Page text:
Passover is a relatively intense holiday in that it requires a drastic change in daily diet. We spend a week assiduously avoiding chametz and conspicuously limiting ourselves to matzah and anything else that is “kosher for Passover.” When Passover ends, however, we revert to our old leavened lifestyle as if the matzah madness was just a figment of our imagination.
Jewish law has some very strict rules about the types of chametz that may be eaten after Passover. For example, if you own chametz before Passover and you forget to sell it before the holiday begins, then you may not eat it when the holiday is over. The basic rule begins with “ba’al yairo’eh uba’al yimotze,” which means that chametz “may not be seen or found.” (This also fairly describes how to win a game of hide-and-go-seek.)
This anti-chametz rule is broadly interpreted to prohibit chametz ownership and the penalty for a violation is addressed by the Talmudic proposition known as “chametz sheavar alav haPesach,” which means unsold chametz may not be used when the holiday ends. In other words, you cannot buy back which you have not sold. An analogous sentiment applies to others facets of life, e.g., you cannot return from a vacation for which you did not depart, you cannot have your braces removed if you never had them put on in the first place and you cannot re-emerge from a hypnotic trance you are not under.
The rule of “chametz sheavar alav haPesach” is not restricted only to the owner of the unsold chametz. It applies to any hungry Jewish soul in search of a post-Passover snack. For example, if a Jewish-owned supermarket fails to sell its chametz, then it will be sitting on some unsellable inventory. Then again, it also will be sitting on some unsellable inventory if it tries to sell Passover food after Passover ends. Yes, kosher for Passover muffins are delicious on Passover, but as soon as the holiday ends, you probably could not pay people to eat them. This condition can be referred to as the “Cinderella effect” because after the holiday, Passover food transforms back into unappetizing, just like after midnight, Cinderella’s stage-coach transformed back into a pumpkin.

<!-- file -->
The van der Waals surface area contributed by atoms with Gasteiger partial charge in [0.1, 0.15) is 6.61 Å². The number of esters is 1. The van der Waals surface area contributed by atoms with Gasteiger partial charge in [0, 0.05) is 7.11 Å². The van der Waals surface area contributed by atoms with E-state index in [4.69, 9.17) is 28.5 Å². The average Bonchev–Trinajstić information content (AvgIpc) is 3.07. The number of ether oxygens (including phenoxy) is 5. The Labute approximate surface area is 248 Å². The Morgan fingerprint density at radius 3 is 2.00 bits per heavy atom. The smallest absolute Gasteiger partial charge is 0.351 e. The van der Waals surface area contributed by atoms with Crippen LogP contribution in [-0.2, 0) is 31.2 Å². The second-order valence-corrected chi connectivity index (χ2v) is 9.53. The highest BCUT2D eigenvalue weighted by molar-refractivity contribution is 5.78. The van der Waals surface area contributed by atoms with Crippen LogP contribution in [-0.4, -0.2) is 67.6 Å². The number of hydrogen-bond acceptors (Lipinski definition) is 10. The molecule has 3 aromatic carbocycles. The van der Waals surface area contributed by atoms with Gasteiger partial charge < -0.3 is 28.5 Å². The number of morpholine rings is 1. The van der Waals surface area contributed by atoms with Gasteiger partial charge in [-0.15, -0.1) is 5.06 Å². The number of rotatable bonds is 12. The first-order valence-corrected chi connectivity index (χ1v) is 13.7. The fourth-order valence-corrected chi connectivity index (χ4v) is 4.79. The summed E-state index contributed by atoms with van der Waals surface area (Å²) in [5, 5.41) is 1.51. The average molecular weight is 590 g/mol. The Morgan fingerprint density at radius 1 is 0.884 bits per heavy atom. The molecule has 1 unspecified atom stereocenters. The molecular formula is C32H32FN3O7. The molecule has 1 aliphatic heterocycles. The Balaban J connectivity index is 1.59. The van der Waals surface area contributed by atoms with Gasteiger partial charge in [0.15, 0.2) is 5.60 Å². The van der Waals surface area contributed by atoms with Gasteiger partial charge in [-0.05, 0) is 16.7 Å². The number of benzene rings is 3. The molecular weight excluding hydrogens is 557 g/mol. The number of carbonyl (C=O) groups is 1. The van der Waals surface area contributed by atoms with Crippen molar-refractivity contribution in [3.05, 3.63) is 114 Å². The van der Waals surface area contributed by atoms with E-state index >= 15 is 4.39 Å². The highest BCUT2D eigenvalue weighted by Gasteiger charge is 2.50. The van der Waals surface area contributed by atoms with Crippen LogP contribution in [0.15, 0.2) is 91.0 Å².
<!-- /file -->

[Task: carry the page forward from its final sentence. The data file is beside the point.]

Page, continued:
Even if you sold your chametz before Passover, you may not start eating it immediately after the holiday ends. You must wait for the chametz to be officially bought back. That interim period can last at least an hour or two so don’t plan any post-Passover pizza parties without first confirming with your rabbi. And if you don’t invite your rabbi to your post-Passover pizza party, then your rabbi likely will be in no rush to buy back your chametz.
Some scholars contend that after Passover, you may begin to purchase chametz from a supermarket when there is at least a 50% chance that the store purchased the chametz after the holiday. Determining this with certitude is nearly impossible so, for safety, some scholars suggest waiting until Lag B’Omer, 25 days from the end of Passover. Of course, the other way of making this determination is by simply asking the supermarket. They should tell you because you are not asking for classified or proprietary information like why the produce and refrigerated aisles often are on opposite sides of the store. One theory is that it is designed to make you walk through or by all of the other sections and to increase the likelihood of impulse-buying items like cholent-flavored potato chips.
Final thought: It is better to sell your chametz than to sell someone short.
Yonatan Levi writes humor columns for the Cleveland Jewish News.